“As a small boy in Baltimore, I remember my grandmother’s excitement with each approaching season and the treasures it offered for the table,” says Chef John Shields.
Author, chef, television personality and owner of Gertrude’s Restaurant at the Baltimore Museum of Art, Shields uses his latest book, “The New Chesapeake Kitchen,” to communicate a call to action to embrace new growing, producing, eating and cooking practices that he says are “healthy for Bay and body.”
Through his book, Shields advocates for the long-term health and vitality of the Chesapeake Bay region and expresses his passion for healthy eating and the people, places and food that call this region home.
Savor the tastes of summer Maryland-style with Shields’ recipes for Farfalle with Pea Tendril and Mint Pesto and Roasted Asparagus and a cool Schillinger Farm Watermelon Gazpacho.
Farfalle with Pea Tendril and Mint Pesto and Roasted Asparagus
For many years, Chef John Shields has been conducting gardening and cooking classes at the historic Evergreen Library and Museum on North Charles Street in Baltimore. In the late spring when the peas are going strong, there are pea tendrils aplenty. This clever idea comes from Shields’ Edible Evergreen series.
- 1 pound local asparagus, with tough bottom stalks trimmed off
- Extra-virgin olive oil, as needed
- Kosher salt and freshly ground black pepper, plus more for additional seasoning
- 1 pound farfalle pasta (regular or whole wheat), cooked al dente, rinsed, drained and cooled
- 1 red bell pepper, seeded and diced
- ½ cup minced chives or green onions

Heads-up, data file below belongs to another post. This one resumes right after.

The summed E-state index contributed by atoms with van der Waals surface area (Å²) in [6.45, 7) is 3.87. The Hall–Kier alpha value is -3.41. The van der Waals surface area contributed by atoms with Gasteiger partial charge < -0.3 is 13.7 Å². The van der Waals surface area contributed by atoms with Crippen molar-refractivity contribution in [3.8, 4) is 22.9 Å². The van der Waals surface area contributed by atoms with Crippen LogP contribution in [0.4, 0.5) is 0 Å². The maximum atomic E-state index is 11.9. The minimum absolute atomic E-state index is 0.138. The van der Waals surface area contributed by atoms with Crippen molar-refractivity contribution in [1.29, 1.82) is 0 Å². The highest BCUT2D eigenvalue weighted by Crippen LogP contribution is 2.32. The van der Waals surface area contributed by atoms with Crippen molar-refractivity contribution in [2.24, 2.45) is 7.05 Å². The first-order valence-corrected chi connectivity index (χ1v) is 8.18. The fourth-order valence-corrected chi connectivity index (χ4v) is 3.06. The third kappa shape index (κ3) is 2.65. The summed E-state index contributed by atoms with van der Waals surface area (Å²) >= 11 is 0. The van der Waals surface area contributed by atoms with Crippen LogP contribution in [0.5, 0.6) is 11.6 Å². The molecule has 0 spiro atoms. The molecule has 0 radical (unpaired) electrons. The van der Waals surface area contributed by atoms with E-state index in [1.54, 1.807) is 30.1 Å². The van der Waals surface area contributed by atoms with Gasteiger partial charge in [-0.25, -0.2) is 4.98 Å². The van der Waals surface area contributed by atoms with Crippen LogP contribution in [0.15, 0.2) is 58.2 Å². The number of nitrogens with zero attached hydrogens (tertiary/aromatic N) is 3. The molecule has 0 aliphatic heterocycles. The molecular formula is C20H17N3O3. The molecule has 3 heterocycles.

- Pea Tendril and Mint Pesto (recipe follows)
1. Preheat oven to 400 degrees.
2. Coat the spears of asparagus with olive oil and dust with salt and pepper. Lay the asparagus on sheet trays, making sure they do
not overlap. Roast for about 20 to 25 minutes until tender but still a little crisp. Set aside and when cool enough to handle, cut into 1½-inch pieces.
3. While the asparagus is roasting, cook the pasta and cool.
4. To assemble, place the pasta in a large mixing bowl and toss with the bell pepper, chives and asparagus. Fold in pesto, a little
at a time, until just coated. Season the pasta salad with additional salt and pepper if necessary. Serves 4 to 6
Pea Tendril and Mint Pesto
- 3 to 4 cups pea tendrils
- 1 cup fresh mint leaves
- ½ cup toasted pine nuts
- 4 cloves minced garlic
- 1 lemon, zested and juiced
- ½ cup grated Parmesan (optional)
- 4 tablespoons extra-virgin olive oil
- Kosher salt and freshly ground black pepper, to taste
Place the pea tendrils, mint leaves, pine nuts, garlic, lemon zest, lemon juice and Parmesan, if using, into a blender or food processor. Process the mixture until smooth. With the blender running, slowly add the olive oil. Season the pesto with salt and pepper to taste.
Schillinger Farm Watermelon Gazpacho
Yolanda Johnson is the Soup Queen of Charm City and her much-beloved soups have brightened the days and satisfied the bellies of many locals over the years. Every summer, patrons of Chef John Shields’ restaurant, Gertrude’s, clamor for this wonderful, refreshing soup. Yolanda prefers the ‘Sugar Baby’ variety of watermelon, but any sweet watermelon will work. If you can find a seedless variety, it makes the already easy-to-make soup even easier.
- ½ ‘Sugar Baby’ watermelon, peeled and seeded
- 3 slices Pullman white bread, crust cut off
- ½ cup blanched almonds
- 1½ cups freshly squeezed orange juice
- 2 tablespoons freshly squeezed lime juice
- 1 small serrano chile, seeds removed and minced
- ½ teaspoon chopped garlic
- 2 tablespoons chopped cilantro
- ½ small seedless watermelon, rind cut off and inside cut into chunks
- 1 seedless cucumber, diced
- ½ yellow bell pepper, finely diced
- ½ red onion, finely diced
1. Mix and purée ‘Sugar Baby’ watermelon, bread, almonds, orange juice, lime juice, chile, garlic and cilantro in the bowl of a food
processor or blender jar.
2. Fold in seedless watermelon, cucumber, yellow bell pepper and red onion. Chill well before serving. Serves 6 to 8
All recipes from “The New Chesapeake Kitchen” by John Shields. Johns Hopkins University Press, 2018